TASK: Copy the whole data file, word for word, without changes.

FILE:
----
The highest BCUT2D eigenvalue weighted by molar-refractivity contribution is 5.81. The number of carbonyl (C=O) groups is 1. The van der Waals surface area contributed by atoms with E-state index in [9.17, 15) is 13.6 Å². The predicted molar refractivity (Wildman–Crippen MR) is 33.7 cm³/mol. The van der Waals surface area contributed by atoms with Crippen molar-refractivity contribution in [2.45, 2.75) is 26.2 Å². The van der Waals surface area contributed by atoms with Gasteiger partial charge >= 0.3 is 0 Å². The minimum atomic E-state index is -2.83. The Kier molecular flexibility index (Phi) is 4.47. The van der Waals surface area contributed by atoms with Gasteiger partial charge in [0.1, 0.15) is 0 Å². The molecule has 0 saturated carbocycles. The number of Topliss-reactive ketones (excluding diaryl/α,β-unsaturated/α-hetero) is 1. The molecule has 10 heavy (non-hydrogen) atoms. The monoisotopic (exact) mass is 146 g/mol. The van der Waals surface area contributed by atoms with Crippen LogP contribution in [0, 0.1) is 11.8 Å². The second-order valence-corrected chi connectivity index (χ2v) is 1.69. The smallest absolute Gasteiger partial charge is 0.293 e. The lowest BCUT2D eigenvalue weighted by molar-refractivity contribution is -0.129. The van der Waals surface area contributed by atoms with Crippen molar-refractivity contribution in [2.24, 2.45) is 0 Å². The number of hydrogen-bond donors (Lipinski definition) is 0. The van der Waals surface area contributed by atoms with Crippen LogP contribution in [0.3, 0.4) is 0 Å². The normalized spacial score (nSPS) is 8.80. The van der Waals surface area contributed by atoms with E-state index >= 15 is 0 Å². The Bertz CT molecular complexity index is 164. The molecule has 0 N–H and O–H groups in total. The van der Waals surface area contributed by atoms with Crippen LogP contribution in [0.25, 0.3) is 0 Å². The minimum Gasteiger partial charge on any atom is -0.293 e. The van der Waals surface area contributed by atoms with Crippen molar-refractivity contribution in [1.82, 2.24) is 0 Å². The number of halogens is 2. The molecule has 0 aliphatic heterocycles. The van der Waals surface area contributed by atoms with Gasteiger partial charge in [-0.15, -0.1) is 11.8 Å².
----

The highest BCUT2D eigenvalue weighted by molar-refractivity contribution is 5.81. The number of carbonyl (C=O) groups is 1. The van der Waals surface area contributed by atoms with E-state index in [9.17, 15) is 13.6 Å². The predicted molar refractivity (Wildman–Crippen MR) is 33.7 cm³/mol. The van der Waals surface area contributed by atoms with Crippen molar-refractivity contribution in [2.45, 2.75) is 26.2 Å². The van der Waals surface area contributed by atoms with Gasteiger partial charge >= 0.3 is 0 Å². The minimum atomic E-state index is -2.83. The Kier molecular flexibility index (Phi) is 4.47. The van der Waals surface area contributed by atoms with Gasteiger partial charge in [0.1, 0.15) is 0 Å². The molecule has 0 saturated carbocycles. The number of Topliss-reactive ketones (excluding diaryl/α,β-unsaturated/α-hetero) is 1. The molecule has 10 heavy (non-hydrogen) atoms. The monoisotopic (exact) mass is 146 g/mol. The van der Waals surface area contributed by atoms with Crippen LogP contribution in [0, 0.1) is 11.8 Å². The second-order valence-corrected chi connectivity index (χ2v) is 1.69. The smallest absolute Gasteiger partial charge is 0.293 e. The lowest BCUT2D eigenvalue weighted by molar-refractivity contribution is -0.129. The van der Waals surface area contributed by atoms with Crippen molar-refractivity contribution in [2.24, 2.45) is 0 Å². The number of hydrogen-bond donors (Lipinski definition) is 0. The van der Waals surface area contributed by atoms with Crippen LogP contribution in [0.3, 0.4) is 0 Å². The normalized spacial score (nSPS) is 8.80. The van der Waals surface area contributed by atoms with E-state index >= 15 is 0 Å². The Bertz CT molecular complexity index is 164. The molecule has 0 N–H and O–H groups in total. The van der Waals surface area contributed by atoms with Crippen LogP contribution in [0.25, 0.3) is 0 Å². The minimum Gasteiger partial charge on any atom is -0.293 e. The van der Waals surface area contributed by atoms with Crippen molar-refractivity contribution in [1.82, 2.24) is 0 Å². The number of halogens is 2. The molecule has 0 aliphatic heterocycles. The van der Waals surface area contributed by atoms with Gasteiger partial charge in [-0.15, -0.1) is 11.8 Å².